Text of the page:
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posted on 21 May 2016

Negative Equity Bubbling Up Alongside Crude In U.S. Oil Hubs

from Zillow

-- this post authored by Aaron Terrazas

The effects of a slowing energy industry first showed up early last year in local rental markets, particularly in Texas. They are now starting to bubble up in purchase markets, too, as home values fall and negative equity rises in parts of the country heavily dependent on the energy and oil industries.

Since mid-2014, the price of oil has declined precipitously, and employment in the energy sector - until recently a source of huge economic growth in many areas - is suffering as a result. Industry benchmark West Texas Intermediate Crude was selling for more than $100 per barrel in summer 2014.[1] Prices are currently hovering well below $40 per barrel.

And as oil prices have plunged, median home values have grown less quickly (or fallen) in areas with higher employment in the mining and oil/gas extraction industries, and negative equity has declined at a slower rate and even started to rise in some (figure 1).

Negative Equity and Oil_1

Home values declined in five of the six U.S. metros [2] with the highest dependence on energy-industry employment.[3]Midland, Texas, where the energy industry directly accounts for almost one-in-four local jobs (and many more indirectly after counting those whose business relies on the energy-sector) experienced a decline in median home values of 2.4 percent between January 2014 and January 2016. Over the same period, home values in the U.S. and the state of Texas overall grew by 7.7 percent and 9.8 percent, respectively.

Declining home values often bring rising negative equity. The share of U.S. homeowners overall with a mortgage in negative equity fell to 13.1 percent in Q4 2015, from to 16.9 percent in Q4 2014. But in the most energy-industry-dependent parts of the country, negative equity has started to reverse course and has begun increasing.

The six metros[4] nationwide where negative equity increased year-over-year had a median mining-industry share of total employment in 2014 of 3.4 percent and a median number of mining-industry employees of 1,500 (figure 1). By contrast, metros where negative equity declined from a year earlier had a median share of mining employees in the total workforce of just 0.2 percent and a median number of mining industry employees of about 100.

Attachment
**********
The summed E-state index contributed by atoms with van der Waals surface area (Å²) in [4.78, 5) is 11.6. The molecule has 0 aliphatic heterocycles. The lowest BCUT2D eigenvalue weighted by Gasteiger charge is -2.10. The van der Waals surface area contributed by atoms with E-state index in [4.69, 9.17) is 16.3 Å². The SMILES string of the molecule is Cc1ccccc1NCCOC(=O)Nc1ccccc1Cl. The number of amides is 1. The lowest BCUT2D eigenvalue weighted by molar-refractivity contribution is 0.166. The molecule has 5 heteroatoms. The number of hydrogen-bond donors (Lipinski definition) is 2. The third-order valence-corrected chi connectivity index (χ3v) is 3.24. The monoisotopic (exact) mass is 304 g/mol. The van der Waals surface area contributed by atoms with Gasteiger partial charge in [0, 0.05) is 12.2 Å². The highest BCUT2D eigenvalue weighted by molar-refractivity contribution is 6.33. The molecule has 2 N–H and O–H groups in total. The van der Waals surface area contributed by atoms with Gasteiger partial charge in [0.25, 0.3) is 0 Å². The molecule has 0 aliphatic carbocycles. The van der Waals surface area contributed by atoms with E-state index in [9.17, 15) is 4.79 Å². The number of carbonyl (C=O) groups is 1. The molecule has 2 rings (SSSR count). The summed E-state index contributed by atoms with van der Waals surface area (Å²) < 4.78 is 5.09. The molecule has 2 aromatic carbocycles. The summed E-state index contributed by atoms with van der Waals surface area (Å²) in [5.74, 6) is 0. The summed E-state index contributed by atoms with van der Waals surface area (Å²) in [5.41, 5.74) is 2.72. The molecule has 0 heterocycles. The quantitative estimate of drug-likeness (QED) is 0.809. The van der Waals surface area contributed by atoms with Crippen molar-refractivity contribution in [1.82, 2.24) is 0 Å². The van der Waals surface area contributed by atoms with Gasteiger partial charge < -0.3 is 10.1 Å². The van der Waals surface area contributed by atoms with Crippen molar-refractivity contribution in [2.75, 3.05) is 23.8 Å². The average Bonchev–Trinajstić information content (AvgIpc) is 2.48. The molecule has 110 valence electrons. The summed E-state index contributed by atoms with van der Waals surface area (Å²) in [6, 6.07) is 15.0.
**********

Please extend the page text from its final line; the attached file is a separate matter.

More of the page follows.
Despite these trends, slowing housing markets in the most energy employment dependent metros are unlikely to spillover to housing or financial markets nationwide. Residential mortgage lending standards are more conservative than in the pastand the largest local economies in oil country - notably Houston, Dallas and Denver - are more diversified than ever before.

Overall, when it comes to housing markets, the recent decline in oil prices largely boils down to big problems for mostly smaller places, and small problems for bigger places.



[1] U.S. Energy Information Administration, West Texas Intermediate Crude Spot Price at Cushing, Oklahoma.

[2] The exception is Greely, Colorado, which has benefited from extraordinary growth in the Greater Denver area overall, much of it driven by the technology sector.

[3] Share of total employment in the mining, quarrying, oil and gas extraction industry (North American Industry Classification System, NAICS, code 21) in 2014 according to the U.S. Census Bureau's Quarterly Census of Employment and Wages (QCEW).

[4] Midland, Texas; Longview, Texas; Laredo, Texas; Anchorage, Alaska; Morgantown, West Virginia; and Canton, Ohio.

About the Author

Aaron Terrazas is a Senior Economist at Zillow.

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